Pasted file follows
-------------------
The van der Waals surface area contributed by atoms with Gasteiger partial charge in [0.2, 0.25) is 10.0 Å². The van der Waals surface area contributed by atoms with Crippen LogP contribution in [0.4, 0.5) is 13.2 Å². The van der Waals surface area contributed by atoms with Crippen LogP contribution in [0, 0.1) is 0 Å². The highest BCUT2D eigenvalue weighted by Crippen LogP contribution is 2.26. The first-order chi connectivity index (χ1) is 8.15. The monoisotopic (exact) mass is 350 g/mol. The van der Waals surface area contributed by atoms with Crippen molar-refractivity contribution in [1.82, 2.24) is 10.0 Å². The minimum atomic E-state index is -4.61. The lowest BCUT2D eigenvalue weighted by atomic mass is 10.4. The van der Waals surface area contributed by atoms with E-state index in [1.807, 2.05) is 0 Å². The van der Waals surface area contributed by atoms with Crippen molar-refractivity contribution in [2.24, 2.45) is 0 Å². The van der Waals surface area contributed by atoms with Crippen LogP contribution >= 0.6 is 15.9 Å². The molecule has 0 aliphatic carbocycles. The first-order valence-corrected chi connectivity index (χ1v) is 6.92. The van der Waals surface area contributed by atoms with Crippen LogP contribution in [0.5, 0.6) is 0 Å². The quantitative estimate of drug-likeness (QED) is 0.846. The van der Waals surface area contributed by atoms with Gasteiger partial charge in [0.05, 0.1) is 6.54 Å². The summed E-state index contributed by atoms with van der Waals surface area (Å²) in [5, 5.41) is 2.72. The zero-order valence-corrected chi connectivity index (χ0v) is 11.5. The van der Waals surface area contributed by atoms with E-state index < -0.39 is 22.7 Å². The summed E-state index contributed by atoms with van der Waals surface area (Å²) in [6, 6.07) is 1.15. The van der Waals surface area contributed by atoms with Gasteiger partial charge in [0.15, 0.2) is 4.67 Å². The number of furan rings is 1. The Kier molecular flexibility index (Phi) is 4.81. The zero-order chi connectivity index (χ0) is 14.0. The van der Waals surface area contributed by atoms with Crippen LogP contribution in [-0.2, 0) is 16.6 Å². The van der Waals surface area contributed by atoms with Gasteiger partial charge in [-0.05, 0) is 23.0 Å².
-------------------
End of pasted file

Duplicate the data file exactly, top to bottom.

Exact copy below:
The van der Waals surface area contributed by atoms with Gasteiger partial charge in [0.2, 0.25) is 10.0 Å². The van der Waals surface area contributed by atoms with Crippen LogP contribution in [0.4, 0.5) is 13.2 Å². The van der Waals surface area contributed by atoms with Crippen LogP contribution in [0, 0.1) is 0 Å². The highest BCUT2D eigenvalue weighted by Crippen LogP contribution is 2.26. The first-order chi connectivity index (χ1) is 8.15. The monoisotopic (exact) mass is 350 g/mol. The van der Waals surface area contributed by atoms with Crippen molar-refractivity contribution in [1.82, 2.24) is 10.0 Å². The minimum atomic E-state index is -4.61. The lowest BCUT2D eigenvalue weighted by atomic mass is 10.4. The van der Waals surface area contributed by atoms with E-state index in [1.807, 2.05) is 0 Å². The van der Waals surface area contributed by atoms with Crippen molar-refractivity contribution in [2.24, 2.45) is 0 Å². The van der Waals surface area contributed by atoms with Crippen LogP contribution >= 0.6 is 15.9 Å². The molecule has 0 aliphatic carbocycles. The first-order valence-corrected chi connectivity index (χ1v) is 6.92. The van der Waals surface area contributed by atoms with Crippen LogP contribution in [0.5, 0.6) is 0 Å². The quantitative estimate of drug-likeness (QED) is 0.846. The van der Waals surface area contributed by atoms with Gasteiger partial charge in [0.05, 0.1) is 6.54 Å². The summed E-state index contributed by atoms with van der Waals surface area (Å²) in [5, 5.41) is 2.72. The zero-order valence-corrected chi connectivity index (χ0v) is 11.5. The van der Waals surface area contributed by atoms with E-state index < -0.39 is 22.7 Å². The summed E-state index contributed by atoms with van der Waals surface area (Å²) in [6, 6.07) is 1.15. The van der Waals surface area contributed by atoms with Gasteiger partial charge in [0.15, 0.2) is 4.67 Å². The number of furan rings is 1. The Kier molecular flexibility index (Phi) is 4.81. The zero-order chi connectivity index (χ0) is 14.0. The van der Waals surface area contributed by atoms with Crippen LogP contribution in [-0.2, 0) is 16.6 Å². The van der Waals surface area contributed by atoms with Gasteiger partial charge in [-0.05, 0) is 23.0 Å².